The life of a group of Nazis hunters, who live in New York during the period of 1970, when they are shocked by finding out that a group of Nazis officials plan for making another Fourth Reich in New York, has been changed completely, as they go in a dangerous mission to bring them to justice.
"Hunters" lives in a state of emergency, which necessitates action more than it mirrors reality. It's an effective, fictionalized premise, but one that's also dependent on the viewer being able to enjoy a particularly harsh blend of fact and fiction.
In a weird way, Hunters feels like an unintentional echo of HBO's Watchmen -- It remains to be seen if Hunters will capture the same kind of heartbreaking nuance and current relevance as that series did last fall.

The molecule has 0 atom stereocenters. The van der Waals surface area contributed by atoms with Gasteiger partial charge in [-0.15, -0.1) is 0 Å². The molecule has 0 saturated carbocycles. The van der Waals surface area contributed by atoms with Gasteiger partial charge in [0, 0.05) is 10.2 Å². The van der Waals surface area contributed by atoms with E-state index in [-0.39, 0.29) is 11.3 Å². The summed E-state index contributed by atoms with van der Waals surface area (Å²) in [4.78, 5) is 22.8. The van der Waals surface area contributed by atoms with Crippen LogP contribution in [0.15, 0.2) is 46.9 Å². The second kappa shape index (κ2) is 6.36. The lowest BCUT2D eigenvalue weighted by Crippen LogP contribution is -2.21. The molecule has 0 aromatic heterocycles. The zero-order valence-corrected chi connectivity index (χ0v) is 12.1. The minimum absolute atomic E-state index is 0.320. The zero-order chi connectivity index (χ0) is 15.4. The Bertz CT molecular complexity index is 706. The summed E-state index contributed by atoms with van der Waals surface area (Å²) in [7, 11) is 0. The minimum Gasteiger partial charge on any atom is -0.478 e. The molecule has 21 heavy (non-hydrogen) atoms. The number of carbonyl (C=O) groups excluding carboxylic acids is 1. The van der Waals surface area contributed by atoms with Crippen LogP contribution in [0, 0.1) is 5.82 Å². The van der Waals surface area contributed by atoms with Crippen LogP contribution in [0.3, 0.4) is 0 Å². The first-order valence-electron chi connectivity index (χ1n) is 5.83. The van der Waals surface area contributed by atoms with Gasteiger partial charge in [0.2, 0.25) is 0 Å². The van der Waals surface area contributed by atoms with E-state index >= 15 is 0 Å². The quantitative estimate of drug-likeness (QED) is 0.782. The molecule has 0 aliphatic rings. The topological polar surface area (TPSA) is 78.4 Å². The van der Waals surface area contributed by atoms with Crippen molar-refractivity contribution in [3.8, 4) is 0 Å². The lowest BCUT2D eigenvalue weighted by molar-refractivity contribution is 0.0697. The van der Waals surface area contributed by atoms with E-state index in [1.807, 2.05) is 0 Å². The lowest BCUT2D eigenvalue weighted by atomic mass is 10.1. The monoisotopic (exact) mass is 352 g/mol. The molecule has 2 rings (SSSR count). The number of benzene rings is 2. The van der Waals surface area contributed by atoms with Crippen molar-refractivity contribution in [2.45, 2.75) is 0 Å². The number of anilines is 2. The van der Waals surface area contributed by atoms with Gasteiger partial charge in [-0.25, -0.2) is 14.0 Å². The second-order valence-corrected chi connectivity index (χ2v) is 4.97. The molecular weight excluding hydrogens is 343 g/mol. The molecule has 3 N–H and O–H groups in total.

Hunters is such an enticing premise as to overcome its execution problems, at least for a while. But the tone of this Amazon series varies wildly, leaving behind a show that isn't bad, but which really should be a whole lot better.
[T]he show is audacious, tonally complex, not always in control of its message, visually arresting, and, particularly in its grim flashbacks to the brutalities and the courage in the death camps, moving.